Martes 27 de marzo de 2007
Experts say that the process of buying property in Mexico has changed substantially in recent years. For instance, title insurance and the wide availability of mortgages have added a new level of security, and has led to an increase in the number of foreign buyers.
Still, buying in Mexico remains a complicated and sometimes frustrating process for the uninitiated.
Stewart Title, which began offering title insurance in Mexico in 1993, has had its Mexico business triple in the past three years, said Mitch Creekmore, a senior vice president at Stewart International and co-author with Tom Kelly of “Cashing In on a Second Home in Mexico.” “You have to do your own due diligence,”Creekmore said.
Longtime participants in the real estate business cite these common obstacles:
-There are restrictions on foreign ownership of land within 50 kilometers, or 31 miles, of the coast and 100 kilometers of the border.
– In most cases, any residential buyer who is not a Mexican citizen must place the property in a Mexican bank trust, or fideicomiso, which is controlled by the buyer and easily renewed after 50 years.
-The national real estate association, Asociacion Mexicana de Profesionales Inmobiliarios, recently signed an agreement with the National Association of Realtors in the United States that allows its members to use the Realtor designation. But there still is little oversight.
“You have to have a reputable broker, period,”said J.P. Money, who runs www.mls4rivieramaya.com, a property listing service. “Ask for references, and ask people who have bought from them before.”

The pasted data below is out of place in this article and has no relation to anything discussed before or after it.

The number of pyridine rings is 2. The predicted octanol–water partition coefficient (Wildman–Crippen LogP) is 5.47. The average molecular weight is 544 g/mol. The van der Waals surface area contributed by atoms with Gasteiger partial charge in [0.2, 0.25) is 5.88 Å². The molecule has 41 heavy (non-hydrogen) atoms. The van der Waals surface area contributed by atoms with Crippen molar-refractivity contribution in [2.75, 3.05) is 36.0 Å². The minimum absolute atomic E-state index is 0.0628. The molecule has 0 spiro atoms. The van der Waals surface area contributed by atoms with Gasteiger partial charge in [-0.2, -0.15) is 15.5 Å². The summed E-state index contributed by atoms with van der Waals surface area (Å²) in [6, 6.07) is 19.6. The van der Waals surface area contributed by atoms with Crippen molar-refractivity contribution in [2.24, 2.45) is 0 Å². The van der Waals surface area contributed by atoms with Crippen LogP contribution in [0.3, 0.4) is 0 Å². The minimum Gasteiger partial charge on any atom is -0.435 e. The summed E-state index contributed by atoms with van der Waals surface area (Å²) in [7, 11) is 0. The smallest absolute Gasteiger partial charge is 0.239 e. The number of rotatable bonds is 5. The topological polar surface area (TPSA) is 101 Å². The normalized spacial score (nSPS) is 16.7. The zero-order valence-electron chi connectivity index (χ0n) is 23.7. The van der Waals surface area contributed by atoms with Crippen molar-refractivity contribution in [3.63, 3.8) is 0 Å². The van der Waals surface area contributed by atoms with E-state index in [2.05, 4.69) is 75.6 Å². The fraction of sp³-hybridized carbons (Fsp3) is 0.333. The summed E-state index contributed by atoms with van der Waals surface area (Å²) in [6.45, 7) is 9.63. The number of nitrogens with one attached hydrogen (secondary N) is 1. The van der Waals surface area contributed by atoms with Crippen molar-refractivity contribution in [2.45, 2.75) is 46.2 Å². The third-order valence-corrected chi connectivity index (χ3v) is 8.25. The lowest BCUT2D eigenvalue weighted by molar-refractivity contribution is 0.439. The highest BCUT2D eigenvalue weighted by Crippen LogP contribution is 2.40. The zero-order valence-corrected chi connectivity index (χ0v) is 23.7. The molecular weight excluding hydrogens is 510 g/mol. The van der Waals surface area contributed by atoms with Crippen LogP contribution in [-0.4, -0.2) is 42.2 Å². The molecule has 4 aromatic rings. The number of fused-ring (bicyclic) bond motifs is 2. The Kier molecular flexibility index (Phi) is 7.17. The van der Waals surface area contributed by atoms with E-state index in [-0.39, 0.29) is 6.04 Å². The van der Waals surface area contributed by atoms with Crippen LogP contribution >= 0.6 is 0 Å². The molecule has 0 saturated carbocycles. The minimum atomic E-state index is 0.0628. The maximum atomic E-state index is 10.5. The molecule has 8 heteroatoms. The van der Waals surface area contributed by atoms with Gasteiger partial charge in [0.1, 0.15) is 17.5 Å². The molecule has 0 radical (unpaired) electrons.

-Although the practice is technically illegal, it is not unusual for a seller to record a much lower purchase price to avoid taxes and then an unsuspecting buyer, trying to resell the property, is called upon to pay tax on the recorded increase in value.
“Buyers need to be sure the full price is recorded on the deed,”said Linda Neil, founder of the Settlement Company, a transaction consultancy based in La Paz, Mexico.
-Some buyers are shocked to find that closing costs can be as much as 10 percent of a property´s value. Fees for condominium associations and maintenance also may add to a transaction´s overall expense.
-Tracking a property´s title can be difficult. Large tracts often are controlled by ejidos – collectives of landowners – and in some cases sellers do not have full title to the land.
“Probably the biggest land mine is distinguishing the difference between private property and ejido land,”Neil said. “If title insurance won´t cover the title, that´s a big red flag.”